Blue River Fly Classic

Blue River Fly Classic
A One Pattern Fly Event

Friday, April 10, 2009


I was hoping that today I could start my smallmouth expedition on Blue River but the fact is I simply chose a bad day. To begin with my time today was short and secondly the wind was still quite brutal. Now the wind today was nothing compared to yesterday with reported gusts of seventy miles-per-hour across the prairie ocean. But still, the wind was enough to make one uncomfortable and casting difficult.

Knowing all these facts full well I still decided to go and give it a shot because today would be my only chance this week of searching for the community of bass in Blue.

Actually it could have been a very nice day today with the sun shining brightly. The Dogwoods and Redbuds were in full blossom so I guess I can't bitch too much.

I entered the river with smallmouth on my mind and even had the proper fly tied on to find them and in this case it was a white streamer tied with cactus chenille. I must have made fifty casts or so without even so much of a bite and the long story short is I did not find a single smallmouth or any other species of bass today. I did see one nice bass circling my legs while standing in Glory Hole. For the most part the bass seemed uninterested and mainly annoyed at my presence. I must have invaded his lie and he wanted me gone. So...I moved downstream.

Downstream I made a single cast and something attacked it. I was sure I had connected with a nice bass and then the fish showed itself from a distance and I was still sure it was a nice bass. But then I noticed how unremarkable the fight was for a fish this size hooked downstream and being fought against the current. The fish seemed letarghic in the fight and this led me to believe it was a Rainbow that had started to feel the effects of the warming water. The water was indeed warm today and I know this because I fell in.

Indeed it was bow and it was a nice one. I brought the fish to hand and immediately found myself torn as to what to do with the fish. I knew very well it was much too late in the season to let the fish go. I also knew that a Rainbow this size simply doesn't have the flavor as a smaller bow, in my opinion, and I don't care to partake in them.

I harvested this bow and since she's too big for the dinner table and honestly not big enough for the wall I figure she's still on her way to Texas and Rusty Ponder's taxidermy shop. Rusty will do a good job with her.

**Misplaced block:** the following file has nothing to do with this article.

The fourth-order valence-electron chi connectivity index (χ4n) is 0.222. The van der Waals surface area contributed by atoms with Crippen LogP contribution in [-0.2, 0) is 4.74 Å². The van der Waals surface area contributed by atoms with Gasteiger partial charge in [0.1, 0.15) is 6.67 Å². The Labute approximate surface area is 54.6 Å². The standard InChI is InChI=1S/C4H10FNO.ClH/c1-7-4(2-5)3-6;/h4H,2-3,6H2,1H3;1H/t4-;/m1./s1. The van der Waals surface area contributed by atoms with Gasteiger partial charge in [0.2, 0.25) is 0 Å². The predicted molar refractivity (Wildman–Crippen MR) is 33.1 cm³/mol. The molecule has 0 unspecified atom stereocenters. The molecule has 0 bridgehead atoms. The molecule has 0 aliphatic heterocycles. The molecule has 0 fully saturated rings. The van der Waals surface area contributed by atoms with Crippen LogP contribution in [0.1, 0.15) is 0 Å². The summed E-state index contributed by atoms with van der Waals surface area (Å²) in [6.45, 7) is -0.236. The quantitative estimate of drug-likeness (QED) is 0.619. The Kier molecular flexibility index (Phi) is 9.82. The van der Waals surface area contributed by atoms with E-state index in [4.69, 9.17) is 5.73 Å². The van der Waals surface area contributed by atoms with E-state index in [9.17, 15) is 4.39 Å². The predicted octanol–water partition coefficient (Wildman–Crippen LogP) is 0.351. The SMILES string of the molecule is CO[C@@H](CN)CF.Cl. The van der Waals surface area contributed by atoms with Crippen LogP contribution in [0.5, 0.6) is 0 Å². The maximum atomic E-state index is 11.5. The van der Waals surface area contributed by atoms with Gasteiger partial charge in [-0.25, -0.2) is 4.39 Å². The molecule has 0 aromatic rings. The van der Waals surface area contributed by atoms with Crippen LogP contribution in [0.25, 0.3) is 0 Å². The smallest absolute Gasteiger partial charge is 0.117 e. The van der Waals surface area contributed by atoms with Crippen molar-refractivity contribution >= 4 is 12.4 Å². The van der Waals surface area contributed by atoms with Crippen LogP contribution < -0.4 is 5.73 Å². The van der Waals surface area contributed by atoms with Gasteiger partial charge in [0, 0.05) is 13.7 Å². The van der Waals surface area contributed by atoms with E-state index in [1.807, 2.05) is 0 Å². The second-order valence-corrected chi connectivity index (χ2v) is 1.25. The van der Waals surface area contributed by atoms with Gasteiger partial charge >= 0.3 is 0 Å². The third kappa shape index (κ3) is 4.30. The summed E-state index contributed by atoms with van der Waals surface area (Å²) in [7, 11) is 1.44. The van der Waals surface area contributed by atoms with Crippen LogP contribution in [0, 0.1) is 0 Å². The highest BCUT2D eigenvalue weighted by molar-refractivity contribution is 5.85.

I didn't want this bow, and giving her life for my enjoyment, to go unnoticed. I'll spend two-hundred dollars to have her mounted and during my remaining days I'll showcase her and hope that her life will be a testimony to the rewards of angling. After I'm gone perhaps my children or grandchildren can take charge of this bow and they too can showcase the rewards that angling can bring.

I hope this bow today will be the last I catch this season.

It was a bittersweet moment.

Sunday, April 5, 2009

In Search Of The Smallmouth - Part 1

This April, May, and June I fully intend to start an extensive and hopefully successful search for the smallmouth that reside in Blue River. I'd planned on beginning this weekend but the wind Gods decided otherwise blowing their steely breath at thrity to forty miles per hour. So, I stayed home and chose part of my arsenal that I will use in my smallmouth expeditions.

Ralph James gave me this fly just this week while we were attending the Wildlife Department's annual get-together at Blue River. Ralph hasn't given it a name as far as I know so for the time being I'm going to call it the Green Sunfish Fry because that is what it reminds me of. Although my photograph doesn't do it justice this is a nicely tied fly and to me it looks like it's going to produce many moments of fishing excitement.

For the larger smallmouth I have high hopes for this fly I call the Bass Buster. It's a beauty of a fly and I can see someone using this fly for stripers in Lake Texoma but I'll be fishing it at Blue.

Ahh the Clouser, one of the world's most famous flies and one that has produced for me in the past. Most certainly I'll be tying this on each outing.

It only makes sense to have a pattern designed after the smallmouth's favorite delicacy which in Blue is the crawdad or crayfish as some would say. This is a heavy metal fly tied so the hook point is up while drifting through the current. It's proved to be a killer fly in the past. This fly is tied mainly with Pheasant Tail fibers along with a little antron for dubbing and gold ribbing. Very simple tie it is.

Poppers are my favorite tool to use in my search for smallmouth and that probably goes back to the days when I was a kid. As a kid I was absolutely fascinated with poppers and collected them like other kids collected baseball cards. To this day I still hold my childhood fancy for the popper.

I plan on starting my smallmouth expedition at the extreme end of Area 1 and work my way upstream hopefully to the end of the Catch and Release area. I'll be covering six and a half miles of river as far as the crow flies. However, if I fish each braid, fork, run, pool, and pocket I most likely will cover twice as many miles.

I hope to start my search this coming weekend...if the weather permits.